Meet The Manufacturer: #1451: Nissin Cup Noodles Tom Yam Seafood Flavour

Whether you call is Tom Yam or Tum Yum, it’s a tasty, spicy and citrus flavored soup that originally heralds from Thailand. It is often served with seafood (shrimp seems most common) and garnished with coriander, better known in the United States as cilantro. When I first saw something mentioning coriander in Tom Yam, I decided to go to the store and find some. I ended up with a $5 little jar of powder. At the point I realized they call it cilantro here, I felt a little stupid, albeit a more educated. Coriander adds a nice little flavor to things. The thing is that you can’t get it here in very small amounts. For usually between 50 and 90 cents, you get more coriander than I would have any clue of what to do with, and I suppose it could be frozen, but I don’t think it would be as fresh and happy as it is when it’s just bought. So, I always feel a bit wasteful when I buy it. On the bright side, I think it’ll come into play a few times in this week, so that’s at least a plus. Well, let’s try this Tom Yam and use some coriander!

Here’s the back of the cardboard outer (click image to enlarge). Contains fish and crustaceans. To prepare, open cup halfway and add paste. Add boiling water to line and steep for 3 minutes. Stir and enjoy!

The cup outside of the cardboard outer.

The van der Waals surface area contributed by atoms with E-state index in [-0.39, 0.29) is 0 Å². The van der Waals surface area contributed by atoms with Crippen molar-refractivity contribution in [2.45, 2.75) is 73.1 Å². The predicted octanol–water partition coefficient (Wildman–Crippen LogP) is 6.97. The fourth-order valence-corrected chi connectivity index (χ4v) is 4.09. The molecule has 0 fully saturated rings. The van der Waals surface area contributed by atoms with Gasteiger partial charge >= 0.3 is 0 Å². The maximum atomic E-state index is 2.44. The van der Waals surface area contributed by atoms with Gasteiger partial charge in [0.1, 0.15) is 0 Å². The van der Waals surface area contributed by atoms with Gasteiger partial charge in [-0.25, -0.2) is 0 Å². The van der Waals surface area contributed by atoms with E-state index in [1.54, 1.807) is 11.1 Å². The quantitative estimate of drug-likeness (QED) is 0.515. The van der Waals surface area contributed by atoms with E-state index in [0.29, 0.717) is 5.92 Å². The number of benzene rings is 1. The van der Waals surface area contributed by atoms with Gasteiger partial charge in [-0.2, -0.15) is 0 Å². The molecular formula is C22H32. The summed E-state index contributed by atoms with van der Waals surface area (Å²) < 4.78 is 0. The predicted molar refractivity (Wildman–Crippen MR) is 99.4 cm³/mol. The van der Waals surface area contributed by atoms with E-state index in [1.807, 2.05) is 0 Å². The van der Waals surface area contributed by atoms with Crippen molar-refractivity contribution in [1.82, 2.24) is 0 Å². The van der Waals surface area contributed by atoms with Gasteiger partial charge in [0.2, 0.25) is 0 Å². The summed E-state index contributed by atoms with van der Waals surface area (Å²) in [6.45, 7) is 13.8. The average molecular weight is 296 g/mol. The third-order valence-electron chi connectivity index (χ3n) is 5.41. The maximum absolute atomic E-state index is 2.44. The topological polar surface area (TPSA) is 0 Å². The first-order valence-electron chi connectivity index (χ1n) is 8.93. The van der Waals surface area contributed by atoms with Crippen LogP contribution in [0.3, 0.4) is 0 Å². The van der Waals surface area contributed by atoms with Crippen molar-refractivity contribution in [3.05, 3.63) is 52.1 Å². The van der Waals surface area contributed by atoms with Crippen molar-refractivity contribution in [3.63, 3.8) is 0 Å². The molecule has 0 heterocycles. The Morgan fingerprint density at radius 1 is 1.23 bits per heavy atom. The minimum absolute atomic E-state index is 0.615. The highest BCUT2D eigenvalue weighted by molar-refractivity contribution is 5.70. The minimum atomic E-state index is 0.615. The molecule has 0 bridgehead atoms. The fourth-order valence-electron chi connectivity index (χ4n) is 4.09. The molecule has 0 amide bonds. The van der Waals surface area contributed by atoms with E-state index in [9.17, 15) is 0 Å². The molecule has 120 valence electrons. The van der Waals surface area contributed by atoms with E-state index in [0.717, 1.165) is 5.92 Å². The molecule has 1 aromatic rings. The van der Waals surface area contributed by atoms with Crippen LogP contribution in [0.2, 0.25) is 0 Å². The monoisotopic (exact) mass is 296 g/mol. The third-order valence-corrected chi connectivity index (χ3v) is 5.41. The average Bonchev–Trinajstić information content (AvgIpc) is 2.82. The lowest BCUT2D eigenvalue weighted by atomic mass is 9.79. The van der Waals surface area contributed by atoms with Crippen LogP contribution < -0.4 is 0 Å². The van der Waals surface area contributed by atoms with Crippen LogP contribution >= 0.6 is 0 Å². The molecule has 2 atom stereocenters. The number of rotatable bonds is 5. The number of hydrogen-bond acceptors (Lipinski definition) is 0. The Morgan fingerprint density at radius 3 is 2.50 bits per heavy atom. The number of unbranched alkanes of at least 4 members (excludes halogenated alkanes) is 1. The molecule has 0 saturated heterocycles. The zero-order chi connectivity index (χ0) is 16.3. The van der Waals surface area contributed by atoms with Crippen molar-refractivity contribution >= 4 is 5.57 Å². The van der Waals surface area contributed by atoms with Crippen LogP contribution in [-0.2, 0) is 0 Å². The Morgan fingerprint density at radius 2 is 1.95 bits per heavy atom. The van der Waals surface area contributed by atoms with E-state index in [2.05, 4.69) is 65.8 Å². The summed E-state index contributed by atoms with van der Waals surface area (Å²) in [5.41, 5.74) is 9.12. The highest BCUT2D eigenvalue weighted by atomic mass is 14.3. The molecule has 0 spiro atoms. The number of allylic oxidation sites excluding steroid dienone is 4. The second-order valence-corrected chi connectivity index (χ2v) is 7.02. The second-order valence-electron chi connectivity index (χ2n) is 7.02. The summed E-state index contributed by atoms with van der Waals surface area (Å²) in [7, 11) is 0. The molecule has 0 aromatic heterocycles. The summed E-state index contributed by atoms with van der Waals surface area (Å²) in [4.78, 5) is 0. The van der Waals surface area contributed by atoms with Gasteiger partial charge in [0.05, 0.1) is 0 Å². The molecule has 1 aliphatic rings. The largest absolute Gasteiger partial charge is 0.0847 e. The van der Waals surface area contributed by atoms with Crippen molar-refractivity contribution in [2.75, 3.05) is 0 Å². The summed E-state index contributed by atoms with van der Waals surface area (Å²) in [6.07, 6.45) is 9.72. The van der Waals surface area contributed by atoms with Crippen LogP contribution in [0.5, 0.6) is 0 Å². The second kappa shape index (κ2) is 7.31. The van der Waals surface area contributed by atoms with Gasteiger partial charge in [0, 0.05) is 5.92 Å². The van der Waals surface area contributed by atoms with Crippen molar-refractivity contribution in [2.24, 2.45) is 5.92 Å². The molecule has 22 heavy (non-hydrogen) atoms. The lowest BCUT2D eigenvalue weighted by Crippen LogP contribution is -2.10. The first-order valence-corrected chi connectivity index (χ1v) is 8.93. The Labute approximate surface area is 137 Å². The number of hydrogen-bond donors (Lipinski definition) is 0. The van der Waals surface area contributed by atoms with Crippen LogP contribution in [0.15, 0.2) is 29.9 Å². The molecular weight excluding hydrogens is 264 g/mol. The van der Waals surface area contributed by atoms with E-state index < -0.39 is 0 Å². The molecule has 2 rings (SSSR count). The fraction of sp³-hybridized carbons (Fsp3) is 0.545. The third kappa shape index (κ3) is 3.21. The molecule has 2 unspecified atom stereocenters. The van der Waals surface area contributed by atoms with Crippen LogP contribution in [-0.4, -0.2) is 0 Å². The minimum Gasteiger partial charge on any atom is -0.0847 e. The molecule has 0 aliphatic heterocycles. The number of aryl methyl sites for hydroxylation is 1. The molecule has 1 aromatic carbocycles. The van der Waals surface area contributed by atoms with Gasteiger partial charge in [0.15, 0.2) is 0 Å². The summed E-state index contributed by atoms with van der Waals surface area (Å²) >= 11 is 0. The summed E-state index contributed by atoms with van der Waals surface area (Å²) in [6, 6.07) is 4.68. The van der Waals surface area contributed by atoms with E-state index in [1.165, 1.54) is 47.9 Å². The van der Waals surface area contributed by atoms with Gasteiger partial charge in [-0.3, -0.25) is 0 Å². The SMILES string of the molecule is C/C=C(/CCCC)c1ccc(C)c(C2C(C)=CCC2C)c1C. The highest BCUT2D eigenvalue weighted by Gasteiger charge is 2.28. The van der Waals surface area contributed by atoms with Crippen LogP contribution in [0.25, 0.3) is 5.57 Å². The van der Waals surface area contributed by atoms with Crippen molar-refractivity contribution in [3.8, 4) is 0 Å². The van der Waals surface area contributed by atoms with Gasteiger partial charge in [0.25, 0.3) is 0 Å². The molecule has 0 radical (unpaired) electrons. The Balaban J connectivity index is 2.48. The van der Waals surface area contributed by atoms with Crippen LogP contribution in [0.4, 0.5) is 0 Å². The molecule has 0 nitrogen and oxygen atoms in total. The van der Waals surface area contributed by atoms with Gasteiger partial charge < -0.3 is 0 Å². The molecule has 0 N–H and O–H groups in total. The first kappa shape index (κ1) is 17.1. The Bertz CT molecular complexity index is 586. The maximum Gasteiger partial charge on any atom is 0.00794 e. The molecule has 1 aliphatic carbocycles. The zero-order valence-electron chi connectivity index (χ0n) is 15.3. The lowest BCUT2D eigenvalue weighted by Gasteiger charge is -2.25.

Detail of the lid (click image to enlarge).

The noodle block, infused with flavorings.

Loose pieces of solid ingredients such as shrimp, crab stick and vegetables.

A paste sachet.

Has a lovely Tom Yam scent.


Finished (click image to enlarge). Added coriander, fish balls, shrimp, lime, squid and BonCabe Level 15 chilli seasoning. The noodles came out great – soft with good quality. The broth has a very nice balance of spiciness, flavor, and citrus. The seafood and vegetables hydrated perfectly, most notably the little shrimps were just right, with a slight sweetness that countered the strong citrus flavor. 4.0 out of 5.0 stars. EAN bar code 8888279102098.

Looking for a specific ingredient for an exotic Asian recipe but don’t know exactly what the ingredient looks like? This book is indispensable.

While I work on reviews and other things, I’ve lately found it interesting to listen to historic documentaries. I listened to one about the Watergate scandal, something I really didn’t know a lot about, and now I’m listening to a 24 part series on the Cold War. This one will be next on my list – a documentary about the history of Singapore.


  1. Hans,
    Use that left over cilantro to add to home made salsa and/ or use on home made tacos. Its used a lot in Spanish/Mexican influenced dishes. I use it regularly at my home and love the freshness taste of it in a lot of dishes. Hope this helps. 🙂

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